In The Battle of Tabatô, first-time feature director João Viana explores “music, magic and post-colonial angst” in Guinea-Bissau.
The story centers on Fatu, who teaches at the local university, who is about to get married to a well-known musician in Tabatô, a village where everyone makes music. Her father has returned home to Guinea-Bissau from Portugal to attend her wedding but on the way there, it becomes apparent that his return has unearthed the buried trauma of his experiences as a soldier in the colonial war decades earlier.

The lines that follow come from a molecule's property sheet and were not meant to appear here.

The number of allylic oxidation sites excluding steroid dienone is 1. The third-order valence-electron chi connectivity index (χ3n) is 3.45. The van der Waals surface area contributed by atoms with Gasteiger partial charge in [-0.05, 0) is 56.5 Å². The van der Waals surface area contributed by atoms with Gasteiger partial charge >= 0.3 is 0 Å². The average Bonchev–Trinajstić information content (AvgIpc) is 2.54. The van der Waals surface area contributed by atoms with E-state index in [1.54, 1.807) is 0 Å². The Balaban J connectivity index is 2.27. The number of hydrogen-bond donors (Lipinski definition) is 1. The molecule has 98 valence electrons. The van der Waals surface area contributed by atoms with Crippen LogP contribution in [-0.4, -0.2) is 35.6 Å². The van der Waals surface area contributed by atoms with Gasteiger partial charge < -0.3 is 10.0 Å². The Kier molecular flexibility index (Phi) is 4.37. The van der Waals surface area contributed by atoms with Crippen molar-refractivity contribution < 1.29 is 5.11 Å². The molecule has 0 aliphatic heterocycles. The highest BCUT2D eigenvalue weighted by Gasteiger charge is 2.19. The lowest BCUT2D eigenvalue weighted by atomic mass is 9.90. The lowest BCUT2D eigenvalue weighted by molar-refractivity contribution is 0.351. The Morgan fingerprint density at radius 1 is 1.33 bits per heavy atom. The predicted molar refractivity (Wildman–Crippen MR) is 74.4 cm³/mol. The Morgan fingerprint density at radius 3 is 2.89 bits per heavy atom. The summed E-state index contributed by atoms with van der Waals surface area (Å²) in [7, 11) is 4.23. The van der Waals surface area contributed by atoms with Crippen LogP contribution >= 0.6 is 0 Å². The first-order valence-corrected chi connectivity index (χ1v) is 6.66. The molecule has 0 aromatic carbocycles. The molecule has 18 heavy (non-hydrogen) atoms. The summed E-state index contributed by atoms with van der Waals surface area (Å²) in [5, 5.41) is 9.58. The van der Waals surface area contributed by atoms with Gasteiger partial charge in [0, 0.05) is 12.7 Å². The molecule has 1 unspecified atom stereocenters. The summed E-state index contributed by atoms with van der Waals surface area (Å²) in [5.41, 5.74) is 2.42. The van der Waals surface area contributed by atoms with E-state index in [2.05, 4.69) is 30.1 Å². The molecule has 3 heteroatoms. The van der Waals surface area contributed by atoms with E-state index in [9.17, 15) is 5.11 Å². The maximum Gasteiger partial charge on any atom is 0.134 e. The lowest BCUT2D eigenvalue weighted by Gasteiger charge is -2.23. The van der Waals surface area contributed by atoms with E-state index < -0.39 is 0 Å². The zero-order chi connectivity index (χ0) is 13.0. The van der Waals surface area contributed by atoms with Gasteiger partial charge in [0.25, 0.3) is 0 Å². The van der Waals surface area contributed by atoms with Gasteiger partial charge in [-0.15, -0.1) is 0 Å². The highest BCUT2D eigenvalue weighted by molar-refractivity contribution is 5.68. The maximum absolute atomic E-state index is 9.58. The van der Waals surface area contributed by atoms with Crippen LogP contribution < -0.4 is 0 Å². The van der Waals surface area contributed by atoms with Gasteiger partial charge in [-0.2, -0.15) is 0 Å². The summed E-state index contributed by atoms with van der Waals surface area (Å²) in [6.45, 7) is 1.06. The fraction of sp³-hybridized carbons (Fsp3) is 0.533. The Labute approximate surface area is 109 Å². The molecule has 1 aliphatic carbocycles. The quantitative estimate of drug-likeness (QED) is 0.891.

A former Portuguese colony, Guinea-Bissau (not to be confused with its neighboring Guinea) won its independence from the European country in 1973.
There isn’t much of what I’d call a thriving filmmaking community/industry in Guinea-Bissau, with Flora Gomes (who’s made some 7 films) likely being the country’s most prominent filmmaker.
Director Viana’s low-budget contribution (also the filmmaker’s feature film debut), The Battle of Tabatô, is said to have been a labor of love – further described as a raw, luminescent gem of a film that helps shift the discourse of filmmaking in Africa.
The film is currently traveling the international film festival circuit, with a playdate set for the Toronto International Film Festival next month.
Check out the visually-intriguing trailer below, which, unfortunately, isn’t subtitled in English: